Cutting into the loaf, the most incredible aroma wafts out and boldly declares that it is anything other than the ordinary. It was perfectly moist and tender, remaining so for days, and when toasted was the perfect foil for the Toast Toppers in the fridge. 


Studded Spiral Cinnamon Brioche

Sunday, May 15, 2016

Aquafaba Meringues

I know it's coming around to the Summer "bikini season" when the treats in our staff room start getting less rich and more on the "pseudo-virtuous" side of things. While nothing that appears in our small haven away from the children could truly be classified as a nutritious choice (except the veggie tray which appeared - once - and was subsequently ignored), lighter tasting treats like raspberry coffee cake and "low fat" biscotti are cropping up to tempt our palates. With the seasonal change, it was the perfect time for me to try out a recipe that I've had saved away for a while now - vegan meringues.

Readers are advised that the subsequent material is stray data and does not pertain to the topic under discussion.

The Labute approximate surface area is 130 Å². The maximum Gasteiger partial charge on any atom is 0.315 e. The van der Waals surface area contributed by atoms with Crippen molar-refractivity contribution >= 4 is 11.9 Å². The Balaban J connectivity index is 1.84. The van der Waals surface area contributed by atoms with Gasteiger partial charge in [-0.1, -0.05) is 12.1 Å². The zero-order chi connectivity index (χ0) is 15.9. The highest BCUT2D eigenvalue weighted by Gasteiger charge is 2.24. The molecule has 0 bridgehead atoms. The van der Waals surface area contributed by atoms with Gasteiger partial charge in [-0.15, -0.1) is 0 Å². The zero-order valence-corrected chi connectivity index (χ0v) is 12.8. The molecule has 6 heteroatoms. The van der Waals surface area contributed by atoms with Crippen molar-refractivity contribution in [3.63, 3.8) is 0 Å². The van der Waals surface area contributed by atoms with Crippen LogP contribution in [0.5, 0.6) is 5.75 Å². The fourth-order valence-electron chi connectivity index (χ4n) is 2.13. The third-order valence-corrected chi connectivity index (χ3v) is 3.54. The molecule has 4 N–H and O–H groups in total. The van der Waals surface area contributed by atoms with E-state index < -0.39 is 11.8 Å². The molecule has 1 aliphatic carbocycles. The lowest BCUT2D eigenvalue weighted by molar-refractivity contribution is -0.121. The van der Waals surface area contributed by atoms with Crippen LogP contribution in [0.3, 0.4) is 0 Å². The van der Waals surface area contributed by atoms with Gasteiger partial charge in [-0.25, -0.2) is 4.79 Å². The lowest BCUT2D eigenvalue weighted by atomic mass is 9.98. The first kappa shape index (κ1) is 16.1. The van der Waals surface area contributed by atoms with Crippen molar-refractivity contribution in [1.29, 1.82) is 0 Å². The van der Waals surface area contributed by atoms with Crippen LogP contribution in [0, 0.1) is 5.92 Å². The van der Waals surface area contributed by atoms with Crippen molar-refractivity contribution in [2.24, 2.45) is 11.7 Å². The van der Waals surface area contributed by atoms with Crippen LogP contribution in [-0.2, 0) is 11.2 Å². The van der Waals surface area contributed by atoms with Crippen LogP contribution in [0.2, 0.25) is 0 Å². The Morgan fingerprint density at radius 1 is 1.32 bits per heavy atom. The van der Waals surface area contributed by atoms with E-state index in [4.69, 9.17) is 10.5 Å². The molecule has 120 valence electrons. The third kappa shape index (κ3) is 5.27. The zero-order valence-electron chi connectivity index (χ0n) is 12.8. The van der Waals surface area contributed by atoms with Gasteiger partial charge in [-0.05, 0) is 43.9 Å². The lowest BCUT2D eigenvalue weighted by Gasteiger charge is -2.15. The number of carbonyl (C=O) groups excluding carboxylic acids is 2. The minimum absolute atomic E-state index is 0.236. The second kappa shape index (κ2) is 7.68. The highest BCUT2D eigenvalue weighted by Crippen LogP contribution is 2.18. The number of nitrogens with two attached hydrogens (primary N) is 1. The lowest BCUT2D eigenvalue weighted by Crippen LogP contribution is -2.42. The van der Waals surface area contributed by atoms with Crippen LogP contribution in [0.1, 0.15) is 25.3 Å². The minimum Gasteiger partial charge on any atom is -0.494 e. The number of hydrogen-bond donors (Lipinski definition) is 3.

Now, a few years ago, the concept of a "vegan meringue" was only contemplated by molecular gastronomes, if not considered outright laughable. However, a combination of genius, science and experimentation by several people eventually resulted in the Aquafaba (literally, "Bean Water") Meringue recipe. Since then (early 2015), subsequent other uses for the starchy cooking liquid have been tried and shared on the Vegan Meringues - Hits and Misses Facebook page - including a spiced Bundt cake that I'll be sharing soon!